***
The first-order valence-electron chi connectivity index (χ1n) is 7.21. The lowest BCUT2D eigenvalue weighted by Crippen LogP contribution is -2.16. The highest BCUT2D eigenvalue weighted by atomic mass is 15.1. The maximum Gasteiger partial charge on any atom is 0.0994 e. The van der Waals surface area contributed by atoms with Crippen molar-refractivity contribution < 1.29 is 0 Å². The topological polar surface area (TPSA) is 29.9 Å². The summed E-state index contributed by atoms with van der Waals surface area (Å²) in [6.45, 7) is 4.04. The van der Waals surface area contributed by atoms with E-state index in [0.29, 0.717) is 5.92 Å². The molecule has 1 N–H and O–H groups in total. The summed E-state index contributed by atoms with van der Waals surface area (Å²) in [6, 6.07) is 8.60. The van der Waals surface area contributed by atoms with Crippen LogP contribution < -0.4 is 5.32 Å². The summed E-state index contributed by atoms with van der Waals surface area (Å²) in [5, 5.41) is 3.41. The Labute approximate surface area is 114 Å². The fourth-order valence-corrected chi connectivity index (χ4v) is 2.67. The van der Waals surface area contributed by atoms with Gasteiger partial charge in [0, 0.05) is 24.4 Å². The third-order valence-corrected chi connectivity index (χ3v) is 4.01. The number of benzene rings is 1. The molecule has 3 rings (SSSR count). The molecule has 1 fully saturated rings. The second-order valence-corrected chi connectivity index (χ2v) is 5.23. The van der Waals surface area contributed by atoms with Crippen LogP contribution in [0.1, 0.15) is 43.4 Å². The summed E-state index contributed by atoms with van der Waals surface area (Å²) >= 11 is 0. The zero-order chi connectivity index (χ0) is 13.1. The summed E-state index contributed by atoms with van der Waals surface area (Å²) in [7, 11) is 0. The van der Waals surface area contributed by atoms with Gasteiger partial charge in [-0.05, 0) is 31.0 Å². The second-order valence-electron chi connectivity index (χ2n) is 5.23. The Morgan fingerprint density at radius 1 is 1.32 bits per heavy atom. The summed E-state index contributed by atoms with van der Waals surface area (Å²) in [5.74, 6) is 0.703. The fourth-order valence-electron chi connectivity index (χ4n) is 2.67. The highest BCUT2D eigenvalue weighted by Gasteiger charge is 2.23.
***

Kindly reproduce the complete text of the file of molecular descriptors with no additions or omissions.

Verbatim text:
The first-order valence-electron chi connectivity index (χ1n) is 7.21. The lowest BCUT2D eigenvalue weighted by Crippen LogP contribution is -2.16. The highest BCUT2D eigenvalue weighted by atomic mass is 15.1. The maximum Gasteiger partial charge on any atom is 0.0994 e. The van der Waals surface area contributed by atoms with Crippen molar-refractivity contribution < 1.29 is 0 Å². The topological polar surface area (TPSA) is 29.9 Å². The summed E-state index contributed by atoms with van der Waals surface area (Å²) in [6.45, 7) is 4.04. The van der Waals surface area contributed by atoms with E-state index in [0.29, 0.717) is 5.92 Å². The molecule has 1 N–H and O–H groups in total. The summed E-state index contributed by atoms with van der Waals surface area (Å²) in [6, 6.07) is 8.60. The van der Waals surface area contributed by atoms with Crippen LogP contribution < -0.4 is 5.32 Å². The summed E-state index contributed by atoms with van der Waals surface area (Å²) in [5, 5.41) is 3.41. The Labute approximate surface area is 114 Å². The fourth-order valence-corrected chi connectivity index (χ4v) is 2.67. The van der Waals surface area contributed by atoms with Gasteiger partial charge in [0, 0.05) is 24.4 Å². The third-order valence-corrected chi connectivity index (χ3v) is 4.01. The number of benzene rings is 1. The molecule has 3 rings (SSSR count). The molecule has 1 fully saturated rings. The second-order valence-corrected chi connectivity index (χ2v) is 5.23. The van der Waals surface area contributed by atoms with Crippen LogP contribution in [0.1, 0.15) is 43.4 Å². The summed E-state index contributed by atoms with van der Waals surface area (Å²) >= 11 is 0. The zero-order chi connectivity index (χ0) is 13.1. The summed E-state index contributed by atoms with van der Waals surface area (Å²) in [7, 11) is 0. The van der Waals surface area contributed by atoms with Gasteiger partial charge in [-0.05, 0) is 31.0 Å². The second-order valence-electron chi connectivity index (χ2n) is 5.23. The Morgan fingerprint density at radius 1 is 1.32 bits per heavy atom. The summed E-state index contributed by atoms with van der Waals surface area (Å²) in [5.74, 6) is 0.703. The fourth-order valence-electron chi connectivity index (χ4n) is 2.67. The highest BCUT2D eigenvalue weighted by Gasteiger charge is 2.23.